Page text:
A trade-unionist, Payday member, speaks on the Care income
Sam Weinstein, Payday men’s network
We would like you to see Sam Weinstein’s speech on work and the Care Income at the Care Income Now! Webinar (3 Apr 2020). Sam is a trade unionist and a member of Payday (his speech is at 30m 10s); the text is below.
And please endorse (as an individual and/or organisation) and help circulate the Open Letter To Governments – A Care Income Now! Please let us know if you would like to get actively involved in the Care Income Now! Campaign.
As Sam said, “We don’t know what work is really necessary. The military is not. We know that care work is, and a care income is an invitation to do that work – and the beginning of finding out about all the rest … Pay the women properly and the men will come.”
Sam Weinstein at the Care Income Now! Webinar
First let me say that Payday is a network of men working with the Global Women’s Strike internationally. We are delighted to endorse the Care Income Now campaign. While the vast majority of carers are women, there are men who do the work and deserve the money like our sisters.
But overwhelmingly men are either a reserve army of labour – or locked into jobs that pollute, destroy, police or maim both the worker and her/his community including his own family. As a retired union Operating Engineer From Southern Illinois said, you are “trading your body for money, selling your health to support your family.” But if you are unemployed you feel desperate to get one of those jobs where you spend your time literally wishing your life away while the work itself shortens it. One guy standing in front of me waiting in a line of several hundred for an assembly line job interview at Chrysler said, “You’ll do anything to get into the motherfucker, and when you’re in, you can’t wait to get out!” We all agreed.
In my experience, most people hate their jobs and spend their lives trying to avoid work. They want to do something else. A care income would be an encouragement and make that possible.
Ever since the industrial revolution there has been a huge social movement to make the environment of the worker safe. Yet to this day 2.8 million people die every year from work related disease and injury, and 374 million suffer non-fatal injuries on the job.
I carry permanent injuries and scars from nearly every manual labour job I ever did. On the blast furnace the heat was so intense that despite protective clothing, it dried my knuckles up and I literally had to ply my fingers open every morning. When I blew my nose, it came out black and that continued for weeks after I quit the job. I won’t bore you with the rest.
One job with untold casualties each year is not counted in these work-related stats, but is particularly associated with being a “real man”: it’s the military. Be all you can be. They don’t want us to know the total number of either military or civilian casualties of endless wars. We do know that the US military, the single greatest polluter on earth, has been fighting environmentally devastating wars in the middle-east to protect the largest polluting industry of all – oil and gas.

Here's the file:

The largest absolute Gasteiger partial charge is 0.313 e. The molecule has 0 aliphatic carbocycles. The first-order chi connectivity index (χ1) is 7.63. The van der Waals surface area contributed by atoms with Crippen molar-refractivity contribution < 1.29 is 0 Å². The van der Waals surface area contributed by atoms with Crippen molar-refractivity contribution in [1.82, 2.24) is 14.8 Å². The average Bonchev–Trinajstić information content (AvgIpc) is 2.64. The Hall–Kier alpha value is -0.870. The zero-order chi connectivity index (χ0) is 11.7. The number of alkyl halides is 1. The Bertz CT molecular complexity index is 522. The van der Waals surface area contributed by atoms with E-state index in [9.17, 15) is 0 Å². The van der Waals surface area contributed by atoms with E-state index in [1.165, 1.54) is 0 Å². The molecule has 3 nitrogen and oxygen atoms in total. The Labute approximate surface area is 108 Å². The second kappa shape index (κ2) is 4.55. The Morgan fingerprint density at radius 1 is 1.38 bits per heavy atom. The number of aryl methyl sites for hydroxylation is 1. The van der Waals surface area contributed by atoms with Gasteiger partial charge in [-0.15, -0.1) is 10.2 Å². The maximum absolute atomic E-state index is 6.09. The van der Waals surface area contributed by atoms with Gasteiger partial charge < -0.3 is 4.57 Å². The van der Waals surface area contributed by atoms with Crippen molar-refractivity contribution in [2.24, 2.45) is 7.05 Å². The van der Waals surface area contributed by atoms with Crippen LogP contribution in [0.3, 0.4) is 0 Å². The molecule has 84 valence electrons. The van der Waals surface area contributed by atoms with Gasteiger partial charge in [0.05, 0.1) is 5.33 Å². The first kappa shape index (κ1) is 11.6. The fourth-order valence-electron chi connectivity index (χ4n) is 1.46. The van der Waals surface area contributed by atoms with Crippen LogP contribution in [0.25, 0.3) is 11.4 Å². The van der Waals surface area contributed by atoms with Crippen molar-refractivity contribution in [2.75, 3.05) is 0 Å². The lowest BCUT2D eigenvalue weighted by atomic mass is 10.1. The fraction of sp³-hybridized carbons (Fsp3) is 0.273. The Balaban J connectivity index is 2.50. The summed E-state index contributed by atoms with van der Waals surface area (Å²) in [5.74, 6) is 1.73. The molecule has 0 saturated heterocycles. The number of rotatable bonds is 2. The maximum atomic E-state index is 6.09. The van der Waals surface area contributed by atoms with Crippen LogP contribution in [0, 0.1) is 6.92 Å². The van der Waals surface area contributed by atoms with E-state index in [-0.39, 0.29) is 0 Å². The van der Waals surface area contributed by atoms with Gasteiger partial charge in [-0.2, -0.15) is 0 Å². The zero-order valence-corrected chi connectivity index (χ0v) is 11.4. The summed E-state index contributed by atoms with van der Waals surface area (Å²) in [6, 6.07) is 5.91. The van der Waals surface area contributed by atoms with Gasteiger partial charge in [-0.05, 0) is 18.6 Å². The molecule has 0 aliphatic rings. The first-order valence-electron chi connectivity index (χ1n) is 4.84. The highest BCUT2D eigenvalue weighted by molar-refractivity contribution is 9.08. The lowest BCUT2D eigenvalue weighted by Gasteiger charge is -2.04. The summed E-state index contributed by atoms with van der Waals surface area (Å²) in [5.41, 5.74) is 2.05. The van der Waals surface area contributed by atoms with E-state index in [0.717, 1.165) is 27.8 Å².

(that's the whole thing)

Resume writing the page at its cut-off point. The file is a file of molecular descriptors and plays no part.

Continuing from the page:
Payday has a long history of supporting whistleblowers and people who refuse to do the killing work of the military, like Stephen Funk, Ehren Watada, Chelsea Manning, Julian Assange and the Israeli conscripts who have gone to jail repeatedly rather than participate in the ethnic cleansing of Palestinians. Payday’s slogan is “Refusing to kill or to be killed”.
And I suspect the earlier statistics don’t include so called “factory farms”where much of our food is grown and harvested often by migrant workers made up of whole families that take the brunt of literally back-breaking work and oceans of poisonous pesticides with which the crops are bombed, and which all of us later consume. There is now a massive movement for regenerative farming, about which Dean who is on this call, will hopefully say more later. 
The occupational disease and injury stats are dwarfed by the nearly 4 million deaths annually from exposure to household air pollution due to the unpaid work of cooking on inefficient coal, wood and biomass stoves, overwhelmingly done by poor women of colour in the Global South. Talk about needing a care income and a lot of workers compensation!
On top of pollution and destruction of the worker is the pollution and destruction of the worker’s community. The most polluting factories are inevitably located in the poorest areas. Bhopal and Chernobyl are 2 of the best-known industrial disasters, each costing thousands of lives in their surrounding communities, but they are only the tip of the iceberg.